We were amazed that most of the Japanese homes did not have any form of central heating.  Typically, for warmth, the Japanese lit charcoal inside a hibachi, a little round pot lacquered on the outside.  Often, they would place a quilt-covered table over the hibachi, which would be lodged in a hole in the floor. With this setup, you could warm at least your hands and feet while sitting in the hole under the quilt, but the rest of you stayed quite cold.

We befriended Kagawa-san, an amazing individual who lived in the neighborhood and had been a previous resident of our topping house.  Although quite famous in Japan from writing a number of religious books, Kagawa-san's personal life most inspired us.  He would provide his own coat to anyone he met cold and barefoot on the snow-covered road.  When we presented Kagawa-san with another coat as a replacement, he gave that one away as well.  His life was a testimony that it is "more blessed to give than to receive" as written in Acts 20:3.  From him, we learned that the percentage of those calling themselves "Christian" in Japan, whether Catholic or Protestant, was only one half of one percent.  It was clear that God had plenty of work in store for us.  George thoroughly enjoyed walking and talking with Kagawa-san in the mornings, and we were sad when later we lost contact with him.

To help us during our initial stay, we hired a Japanese woman to shop and cook for us each day.  She attempted western-style cooking, including pork chops and bacon.  As the pigs in Japan were fed fish because it was so plentiful, the pork also tasted like fish.  In fact, anything fried in bacon grease tasted like fish.  Thus, we learned to love that wonderful fishy taste!  Due to rationing, rice was scarce, but we could get potatoes and an array of other vegetables and fruit.  Even though the food seemed strange to us, with so many having far less, we were grateful to have as much as we did.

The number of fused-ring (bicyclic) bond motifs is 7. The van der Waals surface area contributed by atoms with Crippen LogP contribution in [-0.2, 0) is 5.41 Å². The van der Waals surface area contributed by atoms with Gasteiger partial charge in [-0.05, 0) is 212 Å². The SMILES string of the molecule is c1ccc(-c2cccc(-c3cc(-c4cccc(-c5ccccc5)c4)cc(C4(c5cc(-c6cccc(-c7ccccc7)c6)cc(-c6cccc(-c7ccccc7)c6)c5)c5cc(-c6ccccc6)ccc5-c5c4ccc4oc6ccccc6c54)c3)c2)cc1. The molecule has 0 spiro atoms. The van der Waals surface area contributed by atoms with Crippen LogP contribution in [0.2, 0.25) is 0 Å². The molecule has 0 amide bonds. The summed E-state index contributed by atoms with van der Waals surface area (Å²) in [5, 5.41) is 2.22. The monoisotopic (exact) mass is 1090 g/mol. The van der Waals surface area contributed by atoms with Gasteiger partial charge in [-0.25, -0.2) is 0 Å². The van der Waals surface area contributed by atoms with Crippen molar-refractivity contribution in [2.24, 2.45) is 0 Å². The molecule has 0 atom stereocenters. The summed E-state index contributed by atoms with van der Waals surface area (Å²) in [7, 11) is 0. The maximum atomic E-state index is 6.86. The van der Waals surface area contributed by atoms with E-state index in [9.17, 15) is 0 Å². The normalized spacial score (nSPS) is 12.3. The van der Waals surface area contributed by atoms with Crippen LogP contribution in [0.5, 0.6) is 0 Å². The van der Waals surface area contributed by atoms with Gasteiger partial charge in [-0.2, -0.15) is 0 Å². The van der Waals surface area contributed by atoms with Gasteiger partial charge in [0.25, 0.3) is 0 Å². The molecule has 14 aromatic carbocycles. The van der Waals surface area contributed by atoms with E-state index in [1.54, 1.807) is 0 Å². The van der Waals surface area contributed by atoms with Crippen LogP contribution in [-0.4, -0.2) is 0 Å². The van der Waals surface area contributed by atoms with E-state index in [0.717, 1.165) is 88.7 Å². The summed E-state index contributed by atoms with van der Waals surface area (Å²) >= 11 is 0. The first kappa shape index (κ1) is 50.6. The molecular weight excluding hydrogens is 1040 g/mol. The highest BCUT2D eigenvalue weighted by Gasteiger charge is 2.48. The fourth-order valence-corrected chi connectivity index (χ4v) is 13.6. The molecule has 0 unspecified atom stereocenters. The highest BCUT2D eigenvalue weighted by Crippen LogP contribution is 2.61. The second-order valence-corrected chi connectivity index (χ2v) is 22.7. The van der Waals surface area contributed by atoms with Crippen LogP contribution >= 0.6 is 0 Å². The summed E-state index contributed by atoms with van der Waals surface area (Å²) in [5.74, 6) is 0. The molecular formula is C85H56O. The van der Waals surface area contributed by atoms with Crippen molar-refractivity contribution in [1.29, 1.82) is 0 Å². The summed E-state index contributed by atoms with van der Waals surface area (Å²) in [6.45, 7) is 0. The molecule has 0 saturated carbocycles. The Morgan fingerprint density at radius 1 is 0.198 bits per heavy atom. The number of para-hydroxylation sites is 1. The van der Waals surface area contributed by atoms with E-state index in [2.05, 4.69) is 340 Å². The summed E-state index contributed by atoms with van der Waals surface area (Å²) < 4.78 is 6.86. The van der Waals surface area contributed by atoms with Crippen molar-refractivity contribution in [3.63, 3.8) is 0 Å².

When we yearned for a juicy American hamburger, we went to a restaurant at Church World Service, where missionaries could buy products from America and Australia.  In addition, those at remote locations, such as Iburaki-Ken, 100 miles north of Tokyo, could have their groceries delivered.  Of food items not available through Church World Service, we especially missed Coke and ice cream.

Christmas was soon upon us.  As a present for Lynette and Janetkay, George and I set up a small slide in our living room.  We put a tree near the fireplace and decorated it with strung popcorn garlands, as ornaments were not yet available in Japan.  We bought a chicken for our Christmas dinner from the Church World Service.  That first Christmas dinner, topping off our first month in Japan, was a memorable time of fellowship between our family and other missionaries.  We felt so blessed by God!

New Chapel

After the war, many Japanese were forced to sell their land at very reasonable prices.  This enabled the elderly missionary to purchase property from a baron to be used for worship services, the formation of a Tokyo Bible Institute for teaching English using the Bible, and his family residence.  This estate, located near a hospital and the Ochanimizu station, included a large house and a circular driveway enclosing a lovely island.  It was a wonderful new location for the church to gather together.  In addition, in January, upon invitation, we also moved into the house.

Removing one wall transformed the living room into a chapel seating 75 people.  The sunshine beaming through the windows greatly brightened and warmed the room.  A long hallway connected the chapel and our new apartment, which included three or four bedrooms, a spacious living room, a kitchen area, and a porch.  I loved walking down the steps down from our porch to a Japanese garden, complete with a fishpond converted into a baptistry. 

From the garden, one could enter four Japanese-style rooms, arranged in a row and separated by removable paper doors.  Thus, when desired, an additional large meeting hall could be created.  Near the rooms stood a 'kura', a large cement storage building with a six-inch-thick iron door, used by the baron to keep valuables safe.  We used the 'kura' to store clothing sent to us by American churches for the poor in Japan.  One day, while exiting, I slammed the heavy iron door on my arm.  Due to that painful blunder, my arm hung in a sling for quite some time.